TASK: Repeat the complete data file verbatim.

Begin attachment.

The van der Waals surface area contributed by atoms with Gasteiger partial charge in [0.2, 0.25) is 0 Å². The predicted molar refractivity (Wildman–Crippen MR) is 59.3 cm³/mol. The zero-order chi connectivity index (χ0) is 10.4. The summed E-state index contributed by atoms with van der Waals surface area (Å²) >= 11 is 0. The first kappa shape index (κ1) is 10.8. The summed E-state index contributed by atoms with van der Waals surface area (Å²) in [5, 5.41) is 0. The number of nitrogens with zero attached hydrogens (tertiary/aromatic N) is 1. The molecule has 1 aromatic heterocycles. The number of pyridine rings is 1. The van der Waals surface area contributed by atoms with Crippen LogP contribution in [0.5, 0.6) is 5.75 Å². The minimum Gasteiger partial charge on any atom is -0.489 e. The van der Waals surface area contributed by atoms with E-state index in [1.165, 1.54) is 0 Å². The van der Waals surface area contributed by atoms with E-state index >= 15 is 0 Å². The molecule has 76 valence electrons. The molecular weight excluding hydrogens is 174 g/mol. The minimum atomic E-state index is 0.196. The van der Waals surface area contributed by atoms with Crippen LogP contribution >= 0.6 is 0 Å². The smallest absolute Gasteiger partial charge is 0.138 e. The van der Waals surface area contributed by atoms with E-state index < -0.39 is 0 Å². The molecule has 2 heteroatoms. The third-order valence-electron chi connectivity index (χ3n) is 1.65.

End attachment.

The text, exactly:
The van der Waals surface area contributed by atoms with Gasteiger partial charge in [0.2, 0.25) is 0 Å². The predicted molar refractivity (Wildman–Crippen MR) is 59.3 cm³/mol. The zero-order chi connectivity index (χ0) is 10.4. The summed E-state index contributed by atoms with van der Waals surface area (Å²) >= 11 is 0. The first kappa shape index (κ1) is 10.8. The summed E-state index contributed by atoms with van der Waals surface area (Å²) in [5, 5.41) is 0. The number of nitrogens with zero attached hydrogens (tertiary/aromatic N) is 1. The molecule has 1 aromatic heterocycles. The number of pyridine rings is 1. The van der Waals surface area contributed by atoms with Crippen LogP contribution in [0.5, 0.6) is 5.75 Å². The minimum Gasteiger partial charge on any atom is -0.489 e. The van der Waals surface area contributed by atoms with E-state index in [1.165, 1.54) is 0 Å². The van der Waals surface area contributed by atoms with E-state index >= 15 is 0 Å². The molecule has 76 valence electrons. The molecular weight excluding hydrogens is 174 g/mol. The minimum atomic E-state index is 0.196. The van der Waals surface area contributed by atoms with Crippen LogP contribution >= 0.6 is 0 Å². The smallest absolute Gasteiger partial charge is 0.138 e. The van der Waals surface area contributed by atoms with E-state index < -0.39 is 0 Å². The molecule has 2 heteroatoms. The third-order valence-electron chi connectivity index (χ3n) is 1.65.